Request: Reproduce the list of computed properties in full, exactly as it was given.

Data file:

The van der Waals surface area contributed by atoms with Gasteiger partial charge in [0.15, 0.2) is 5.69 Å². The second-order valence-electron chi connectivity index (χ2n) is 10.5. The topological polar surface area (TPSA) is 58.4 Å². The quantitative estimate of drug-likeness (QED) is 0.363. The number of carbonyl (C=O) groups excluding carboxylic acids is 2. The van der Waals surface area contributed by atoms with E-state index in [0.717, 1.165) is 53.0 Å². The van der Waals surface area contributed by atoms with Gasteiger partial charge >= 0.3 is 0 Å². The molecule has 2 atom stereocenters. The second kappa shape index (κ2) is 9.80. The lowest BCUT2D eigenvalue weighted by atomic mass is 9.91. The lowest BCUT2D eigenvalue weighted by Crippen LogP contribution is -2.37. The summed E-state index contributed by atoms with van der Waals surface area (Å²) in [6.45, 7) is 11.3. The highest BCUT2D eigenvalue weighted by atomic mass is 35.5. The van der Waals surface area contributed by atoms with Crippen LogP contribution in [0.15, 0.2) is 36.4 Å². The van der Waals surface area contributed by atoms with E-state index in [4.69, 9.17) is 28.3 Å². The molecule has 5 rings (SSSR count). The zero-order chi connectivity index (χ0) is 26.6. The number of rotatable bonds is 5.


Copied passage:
The van der Waals surface area contributed by atoms with Gasteiger partial charge in [0.15, 0.2) is 5.69 Å². The second-order valence-electron chi connectivity index (χ2n) is 10.5. The topological polar surface area (TPSA) is 58.4 Å². The quantitative estimate of drug-likeness (QED) is 0.363. The number of carbonyl (C=O) groups excluding carboxylic acids is 2. The van der Waals surface area contributed by atoms with E-state index in [0.717, 1.165) is 53.0 Å². The van der Waals surface area contributed by atoms with Gasteiger partial charge >= 0.3 is 0 Å². The molecule has 2 atom stereocenters. The second kappa shape index (κ2) is 9.80. The lowest BCUT2D eigenvalue weighted by atomic mass is 9.91. The lowest BCUT2D eigenvalue weighted by Crippen LogP contribution is -2.37. The summed E-state index contributed by atoms with van der Waals surface area (Å²) in [6.45, 7) is 11.3. The highest BCUT2D eigenvalue weighted by atomic mass is 35.5. The van der Waals surface area contributed by atoms with Crippen LogP contribution in [0.15, 0.2) is 36.4 Å². The van der Waals surface area contributed by atoms with E-state index in [4.69, 9.17) is 28.3 Å². The molecule has 5 rings (SSSR count). The zero-order chi connectivity index (χ0) is 26.6. The number of rotatable bonds is 5.